Mercy Vugutsa was nine years old when she joined Mathare Youth Sports Association (MYSA)-run soccer programme for girls in 2002."I wanted to save my mother from struggling to provide us with food, clothing, school fees and other necessities from the scholarship money I anticipated earning from soccer whenever we won a tournament. I also wanted to avoid getting into bad company and getting pregnant as I had seen other girls in the slum do," says 13-year-old Vugutsa whose team, True Colours, won the Under 16 prize in the fourth MYSA International Girls Tournament that was played in Nairobi April 6-9, 2007. Each girl in her team earned a Sh10000 (about US$134) prize with which to pay school fees. Vugutsa plans to continue playing football and even become a coach to train more women in the game that is making a difference for many in one of the largest slums in Nairobi.
Serah Odeke, a goalkeeper with Mathare United: "Football keeps idleness and vice, premarital sex, venereal diseases and AIDS, premature death, prostitution, early pregnancy, and illegal drugs at bay but also enables me to earn a living."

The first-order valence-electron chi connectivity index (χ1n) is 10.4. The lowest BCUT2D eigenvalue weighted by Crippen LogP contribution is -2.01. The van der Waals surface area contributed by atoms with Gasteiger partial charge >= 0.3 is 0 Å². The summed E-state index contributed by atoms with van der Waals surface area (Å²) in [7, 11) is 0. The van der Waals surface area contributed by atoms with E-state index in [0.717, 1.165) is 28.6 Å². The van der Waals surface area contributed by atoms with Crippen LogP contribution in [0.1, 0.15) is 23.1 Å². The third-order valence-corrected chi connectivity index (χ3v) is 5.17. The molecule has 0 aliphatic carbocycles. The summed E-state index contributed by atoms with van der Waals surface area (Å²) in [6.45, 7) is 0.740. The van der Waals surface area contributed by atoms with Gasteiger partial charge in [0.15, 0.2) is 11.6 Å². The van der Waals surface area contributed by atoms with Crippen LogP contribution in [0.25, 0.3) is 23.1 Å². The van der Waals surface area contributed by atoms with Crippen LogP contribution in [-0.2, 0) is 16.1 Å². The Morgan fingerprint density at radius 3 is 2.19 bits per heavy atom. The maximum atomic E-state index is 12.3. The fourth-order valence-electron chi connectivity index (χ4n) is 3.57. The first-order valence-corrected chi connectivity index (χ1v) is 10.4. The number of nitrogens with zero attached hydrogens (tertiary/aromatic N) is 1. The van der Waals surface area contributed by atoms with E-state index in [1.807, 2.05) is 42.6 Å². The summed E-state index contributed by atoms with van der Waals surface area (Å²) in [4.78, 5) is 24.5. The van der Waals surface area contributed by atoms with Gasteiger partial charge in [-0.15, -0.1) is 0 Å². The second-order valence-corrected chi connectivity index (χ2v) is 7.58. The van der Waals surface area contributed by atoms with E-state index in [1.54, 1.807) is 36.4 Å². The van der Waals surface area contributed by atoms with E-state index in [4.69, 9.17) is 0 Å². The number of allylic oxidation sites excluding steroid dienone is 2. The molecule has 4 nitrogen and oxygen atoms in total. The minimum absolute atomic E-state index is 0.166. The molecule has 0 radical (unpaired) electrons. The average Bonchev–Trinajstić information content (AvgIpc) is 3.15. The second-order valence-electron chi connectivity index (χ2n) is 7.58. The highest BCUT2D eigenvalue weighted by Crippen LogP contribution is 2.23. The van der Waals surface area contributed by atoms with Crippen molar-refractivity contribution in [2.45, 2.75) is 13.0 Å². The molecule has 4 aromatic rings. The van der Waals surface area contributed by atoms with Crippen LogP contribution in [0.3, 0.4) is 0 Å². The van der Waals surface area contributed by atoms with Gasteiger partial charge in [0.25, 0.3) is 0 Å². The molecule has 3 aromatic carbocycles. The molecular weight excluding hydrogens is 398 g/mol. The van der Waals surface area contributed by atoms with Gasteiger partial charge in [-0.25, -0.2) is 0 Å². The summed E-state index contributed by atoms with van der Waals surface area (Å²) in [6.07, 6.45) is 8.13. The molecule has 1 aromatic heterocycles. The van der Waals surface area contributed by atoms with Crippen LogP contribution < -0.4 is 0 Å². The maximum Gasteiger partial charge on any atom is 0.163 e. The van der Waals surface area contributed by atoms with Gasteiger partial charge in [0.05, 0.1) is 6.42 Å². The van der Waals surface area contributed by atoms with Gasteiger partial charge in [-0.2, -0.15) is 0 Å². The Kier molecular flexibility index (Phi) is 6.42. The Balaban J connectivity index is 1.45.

To succeed in soccer, the girls agree that one must be deaf to taunts from society, respect oneself and be determined to keep in the harness. Then they earn the money with which they pay school fees, buy books and uniform, games kit, mattresses and blankets for themselves and their families. Soccer has also enabled these girls of lowly backgrounds to travel to places like The Netherlands, Norway, Italy, Tanzania and Uganda for tournaments. Women have also been trained to coach, referee, and administer soccer.
Playing football in Kenya's largely conservative society is an uphill task for women; they are considered either 'masculine women' or 'not women enough'. Boys shun such girls till they see what they have earned from the game.
MYSA not only empowers and unites people through soccer but also markets Mathare whenever the slum women win tournaments.